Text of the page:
Rather than eating fruit separately, eating it with a meal or as a snack paired with a food that is high in protein, fiber or fat is a much better choice for someone with diabetes. This is because protein, fiber and fat can cause your stomach to release food into the small intestine more slowly. The benefit of this for someone with diabetes is that a smaller amount of sugar is absorbed at a time, leading to a smaller rise in blood sugar levels overall.
However, it’s true that some people with diabetes develop digestive problems. The most common issue is called gastroparesis. It happens when the stomach empties slower than normal or not at all. Even though dietary changes can help with gastroparesis, eating fruit on an empty stomach is not one of them.
For the majority of diabetics, eating fruit on an empty stomach is a bad idea. Adding fruit to a meal or snack is usually a better choice.
Myth 4: The Best Time of Day to Eat Fruit Is the Afternoon
There is no real logic or evidence to support this idea. It is claiming that your metabolism slows down in the afternoon and eating a food that’s high in sugar, such as fruit, raises your blood sugar levels and “wakes up” your digestive system.
The truth is that any carb-enriched food will temporarily increase your blood sugar while glucose is being absorbed, regardless of the time of day.
However, apart from providing your body with energy and other nutrients, this has no special benefit. There is no need to “wake up” your digestive system, as it’s always prepared to work the moment that food touches your tongue, no matter what the time is.
While eating a meal high in carbs might temporarily cause your body to use these as fuel, it doesn’t change the overall rate of your metabolism.
The reality is that there’s no harm in eating fruit in the afternoon. Fruit is healthy any time of the day.
Myth 5: You Shouldn’t Eat Fruit After 2:00 in the Afternoon
The theory is that eating fruit or carbs after 2 p.m. raises your blood sugar, which your body does not have time to stabilize before bed, leading to weight gain.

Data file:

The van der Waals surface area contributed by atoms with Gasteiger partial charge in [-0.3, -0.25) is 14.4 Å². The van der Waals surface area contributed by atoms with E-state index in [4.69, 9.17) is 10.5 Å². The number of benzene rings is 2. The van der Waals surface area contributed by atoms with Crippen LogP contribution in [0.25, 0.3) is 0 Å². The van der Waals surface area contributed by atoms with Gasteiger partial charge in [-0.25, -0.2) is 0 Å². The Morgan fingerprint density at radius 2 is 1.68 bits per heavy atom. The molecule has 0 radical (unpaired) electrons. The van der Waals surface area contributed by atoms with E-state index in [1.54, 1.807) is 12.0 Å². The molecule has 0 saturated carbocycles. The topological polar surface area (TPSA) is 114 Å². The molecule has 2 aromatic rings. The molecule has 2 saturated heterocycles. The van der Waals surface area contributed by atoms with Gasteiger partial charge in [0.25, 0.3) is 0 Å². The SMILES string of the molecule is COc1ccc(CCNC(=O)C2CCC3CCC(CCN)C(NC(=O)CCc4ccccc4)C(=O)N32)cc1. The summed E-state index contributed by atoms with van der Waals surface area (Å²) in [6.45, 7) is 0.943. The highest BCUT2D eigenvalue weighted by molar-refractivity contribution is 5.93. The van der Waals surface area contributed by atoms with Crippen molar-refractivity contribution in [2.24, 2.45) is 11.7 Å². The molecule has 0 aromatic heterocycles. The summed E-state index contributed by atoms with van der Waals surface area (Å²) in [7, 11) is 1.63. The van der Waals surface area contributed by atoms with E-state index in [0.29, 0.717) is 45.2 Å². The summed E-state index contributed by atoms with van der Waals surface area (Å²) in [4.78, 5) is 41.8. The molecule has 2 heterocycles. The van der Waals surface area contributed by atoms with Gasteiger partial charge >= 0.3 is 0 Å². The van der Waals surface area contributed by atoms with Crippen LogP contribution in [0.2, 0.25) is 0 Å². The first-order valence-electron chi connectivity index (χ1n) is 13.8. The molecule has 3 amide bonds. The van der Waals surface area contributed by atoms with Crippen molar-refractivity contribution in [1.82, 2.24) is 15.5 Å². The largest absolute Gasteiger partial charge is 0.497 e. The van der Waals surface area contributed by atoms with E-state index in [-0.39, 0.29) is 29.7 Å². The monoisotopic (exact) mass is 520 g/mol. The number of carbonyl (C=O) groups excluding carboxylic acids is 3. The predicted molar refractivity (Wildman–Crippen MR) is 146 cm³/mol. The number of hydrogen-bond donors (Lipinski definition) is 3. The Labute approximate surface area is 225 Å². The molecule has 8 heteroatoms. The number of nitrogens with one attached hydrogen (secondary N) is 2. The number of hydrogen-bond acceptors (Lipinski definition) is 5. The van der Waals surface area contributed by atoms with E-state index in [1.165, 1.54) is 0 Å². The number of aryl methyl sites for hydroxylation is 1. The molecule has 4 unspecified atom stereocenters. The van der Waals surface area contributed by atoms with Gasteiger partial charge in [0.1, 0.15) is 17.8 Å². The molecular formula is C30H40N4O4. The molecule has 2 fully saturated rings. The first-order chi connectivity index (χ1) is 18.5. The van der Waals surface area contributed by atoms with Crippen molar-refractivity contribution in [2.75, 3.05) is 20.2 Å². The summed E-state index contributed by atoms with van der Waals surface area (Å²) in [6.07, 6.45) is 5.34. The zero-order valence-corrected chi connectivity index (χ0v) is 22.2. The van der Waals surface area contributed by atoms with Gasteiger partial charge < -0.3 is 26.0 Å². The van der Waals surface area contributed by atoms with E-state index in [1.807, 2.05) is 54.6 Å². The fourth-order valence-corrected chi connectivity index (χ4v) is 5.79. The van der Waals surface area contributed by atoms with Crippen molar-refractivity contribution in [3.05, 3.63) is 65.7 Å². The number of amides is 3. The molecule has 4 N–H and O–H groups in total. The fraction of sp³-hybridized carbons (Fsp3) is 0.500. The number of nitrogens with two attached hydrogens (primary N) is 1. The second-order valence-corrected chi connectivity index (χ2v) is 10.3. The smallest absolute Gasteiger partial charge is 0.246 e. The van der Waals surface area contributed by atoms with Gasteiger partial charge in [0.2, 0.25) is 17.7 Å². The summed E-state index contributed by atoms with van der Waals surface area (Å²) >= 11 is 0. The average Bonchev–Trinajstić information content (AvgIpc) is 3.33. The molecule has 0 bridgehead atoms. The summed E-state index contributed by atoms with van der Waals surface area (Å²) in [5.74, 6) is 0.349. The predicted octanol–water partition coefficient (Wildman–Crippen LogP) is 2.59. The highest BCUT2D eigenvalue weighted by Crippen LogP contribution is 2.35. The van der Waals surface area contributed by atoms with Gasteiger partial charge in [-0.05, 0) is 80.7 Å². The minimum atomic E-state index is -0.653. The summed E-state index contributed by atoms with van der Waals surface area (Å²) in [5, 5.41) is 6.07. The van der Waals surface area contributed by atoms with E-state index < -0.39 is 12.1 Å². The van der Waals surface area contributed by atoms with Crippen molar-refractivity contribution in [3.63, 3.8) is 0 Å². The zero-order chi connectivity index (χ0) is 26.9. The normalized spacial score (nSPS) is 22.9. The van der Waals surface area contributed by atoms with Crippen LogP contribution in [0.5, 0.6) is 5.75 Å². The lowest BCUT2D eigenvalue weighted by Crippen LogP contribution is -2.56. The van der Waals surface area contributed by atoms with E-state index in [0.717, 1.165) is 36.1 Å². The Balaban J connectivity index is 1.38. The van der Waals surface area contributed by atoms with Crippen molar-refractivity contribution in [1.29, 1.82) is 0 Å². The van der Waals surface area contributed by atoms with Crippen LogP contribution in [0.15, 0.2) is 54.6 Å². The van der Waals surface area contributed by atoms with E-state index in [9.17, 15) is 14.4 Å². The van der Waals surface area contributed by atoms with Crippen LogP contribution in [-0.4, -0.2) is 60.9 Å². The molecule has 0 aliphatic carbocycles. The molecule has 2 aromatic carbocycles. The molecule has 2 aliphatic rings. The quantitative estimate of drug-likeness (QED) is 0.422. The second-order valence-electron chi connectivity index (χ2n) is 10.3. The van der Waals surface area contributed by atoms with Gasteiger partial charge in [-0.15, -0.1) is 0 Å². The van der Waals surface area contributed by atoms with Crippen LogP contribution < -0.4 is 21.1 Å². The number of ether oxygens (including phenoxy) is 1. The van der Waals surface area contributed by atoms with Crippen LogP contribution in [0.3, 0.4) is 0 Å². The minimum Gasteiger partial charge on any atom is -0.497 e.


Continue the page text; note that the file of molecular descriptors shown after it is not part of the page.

However, there is no reason to fear that fruit will cause high blood sugar in the afternoon. Although your carb tolerance may fluctuate throughout the day, these changes are minor and do not change your overall metabolic rate.
There’s also no reason to fear that eating fruit in the afternoon will cause weight gain. Your body does not simply switch from burning calories to storing them as fat when you go to sleep. Your metabolic rate does tend to decrease as you fall asleep, but you still burn plenty of calories to keep your body running.
Many different factors determine whether calories are burned for energy or stored as fat, but avoiding fruit after a certain time of day isn’t one of them. There is also no evidence that avoiding fruit in the afternoon affects weight.
However, there is overwhelming evidence that people who eat lots of fruits and vegetables throughout the day tend to weigh less and are less likely to gain weight. When it comes to weight loss, eating plenty of fruits and vegetables is one of the best things you can do. It’s a great way to get the nutrients you need, whilst filling up on healthy, low-calorie foods.
Furthermore, if you’re avoiding fruit in the afternoon and before bed, you’re eliminating a healthy, whole-food option for a snack or dessert.
Eliminating fruit after 2 p.m. has no benefits and doesn’t affect your weight. Eating fruit is a good idea at any time of the day.
Jones. T, ‘5 Myths About the Best Time to Eat Fruit (and the Truth)’, www.authoritynutrition.com/best-time-eat-fruit/, June 2016.